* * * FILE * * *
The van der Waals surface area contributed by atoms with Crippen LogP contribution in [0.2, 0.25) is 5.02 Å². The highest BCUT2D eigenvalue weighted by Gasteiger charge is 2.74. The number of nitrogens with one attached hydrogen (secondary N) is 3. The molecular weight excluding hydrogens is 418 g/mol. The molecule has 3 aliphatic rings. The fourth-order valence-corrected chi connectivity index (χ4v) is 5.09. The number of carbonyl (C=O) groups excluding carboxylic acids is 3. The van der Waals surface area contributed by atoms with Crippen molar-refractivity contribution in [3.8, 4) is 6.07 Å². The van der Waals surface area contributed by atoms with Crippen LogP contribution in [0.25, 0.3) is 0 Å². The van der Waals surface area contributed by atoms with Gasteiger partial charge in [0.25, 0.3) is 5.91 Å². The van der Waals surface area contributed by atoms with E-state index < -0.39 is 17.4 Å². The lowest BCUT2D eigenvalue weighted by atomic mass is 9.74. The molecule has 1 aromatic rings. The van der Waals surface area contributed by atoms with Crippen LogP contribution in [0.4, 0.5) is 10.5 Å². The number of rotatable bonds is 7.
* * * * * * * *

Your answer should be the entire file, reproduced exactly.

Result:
The van der Waals surface area contributed by atoms with Crippen LogP contribution in [0.2, 0.25) is 5.02 Å². The highest BCUT2D eigenvalue weighted by Gasteiger charge is 2.74. The number of nitrogens with one attached hydrogen (secondary N) is 3. The molecular weight excluding hydrogens is 418 g/mol. The molecule has 3 aliphatic rings. The fourth-order valence-corrected chi connectivity index (χ4v) is 5.09. The number of carbonyl (C=O) groups excluding carboxylic acids is 3. The van der Waals surface area contributed by atoms with Crippen molar-refractivity contribution in [3.8, 4) is 6.07 Å². The van der Waals surface area contributed by atoms with Crippen LogP contribution in [0.25, 0.3) is 0 Å². The van der Waals surface area contributed by atoms with Gasteiger partial charge in [0.25, 0.3) is 5.91 Å². The van der Waals surface area contributed by atoms with E-state index < -0.39 is 17.4 Å². The lowest BCUT2D eigenvalue weighted by atomic mass is 9.74. The molecule has 1 aromatic rings. The van der Waals surface area contributed by atoms with Crippen LogP contribution in [0.4, 0.5) is 10.5 Å². The number of rotatable bonds is 7.